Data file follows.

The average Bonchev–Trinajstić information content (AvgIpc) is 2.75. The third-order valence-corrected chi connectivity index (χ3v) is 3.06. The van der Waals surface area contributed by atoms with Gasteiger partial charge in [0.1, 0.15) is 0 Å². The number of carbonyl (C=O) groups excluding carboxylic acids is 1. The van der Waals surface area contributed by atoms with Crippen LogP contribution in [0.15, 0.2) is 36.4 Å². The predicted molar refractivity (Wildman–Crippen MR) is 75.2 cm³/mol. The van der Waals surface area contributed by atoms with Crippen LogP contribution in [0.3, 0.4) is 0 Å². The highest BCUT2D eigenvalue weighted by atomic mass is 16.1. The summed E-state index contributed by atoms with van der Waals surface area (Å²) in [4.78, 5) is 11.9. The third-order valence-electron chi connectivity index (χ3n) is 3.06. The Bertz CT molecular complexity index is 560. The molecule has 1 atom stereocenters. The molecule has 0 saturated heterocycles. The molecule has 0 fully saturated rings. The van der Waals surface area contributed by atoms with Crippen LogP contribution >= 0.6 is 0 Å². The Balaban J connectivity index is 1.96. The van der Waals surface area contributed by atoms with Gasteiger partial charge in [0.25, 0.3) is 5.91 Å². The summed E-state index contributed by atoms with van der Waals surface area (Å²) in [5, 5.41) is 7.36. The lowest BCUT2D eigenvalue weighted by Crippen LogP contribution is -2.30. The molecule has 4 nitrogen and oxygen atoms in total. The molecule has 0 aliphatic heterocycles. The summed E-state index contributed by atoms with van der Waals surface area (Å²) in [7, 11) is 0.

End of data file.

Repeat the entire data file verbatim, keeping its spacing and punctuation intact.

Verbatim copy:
The average Bonchev–Trinajstić information content (AvgIpc) is 2.75. The third-order valence-corrected chi connectivity index (χ3v) is 3.06. The van der Waals surface area contributed by atoms with Gasteiger partial charge in [0.1, 0.15) is 0 Å². The number of carbonyl (C=O) groups excluding carboxylic acids is 1. The van der Waals surface area contributed by atoms with Crippen LogP contribution in [0.15, 0.2) is 36.4 Å². The predicted molar refractivity (Wildman–Crippen MR) is 75.2 cm³/mol. The van der Waals surface area contributed by atoms with Crippen LogP contribution in [0.3, 0.4) is 0 Å². The highest BCUT2D eigenvalue weighted by atomic mass is 16.1. The summed E-state index contributed by atoms with van der Waals surface area (Å²) in [4.78, 5) is 11.9. The third-order valence-electron chi connectivity index (χ3n) is 3.06. The Bertz CT molecular complexity index is 560. The molecule has 1 atom stereocenters. The molecule has 0 saturated heterocycles. The molecule has 0 fully saturated rings. The van der Waals surface area contributed by atoms with Crippen LogP contribution >= 0.6 is 0 Å². The Balaban J connectivity index is 1.96. The van der Waals surface area contributed by atoms with Gasteiger partial charge in [0.25, 0.3) is 5.91 Å². The summed E-state index contributed by atoms with van der Waals surface area (Å²) in [5, 5.41) is 7.36. The lowest BCUT2D eigenvalue weighted by Crippen LogP contribution is -2.30. The molecule has 4 nitrogen and oxygen atoms in total. The molecule has 0 aliphatic heterocycles. The summed E-state index contributed by atoms with van der Waals surface area (Å²) in [7, 11) is 0.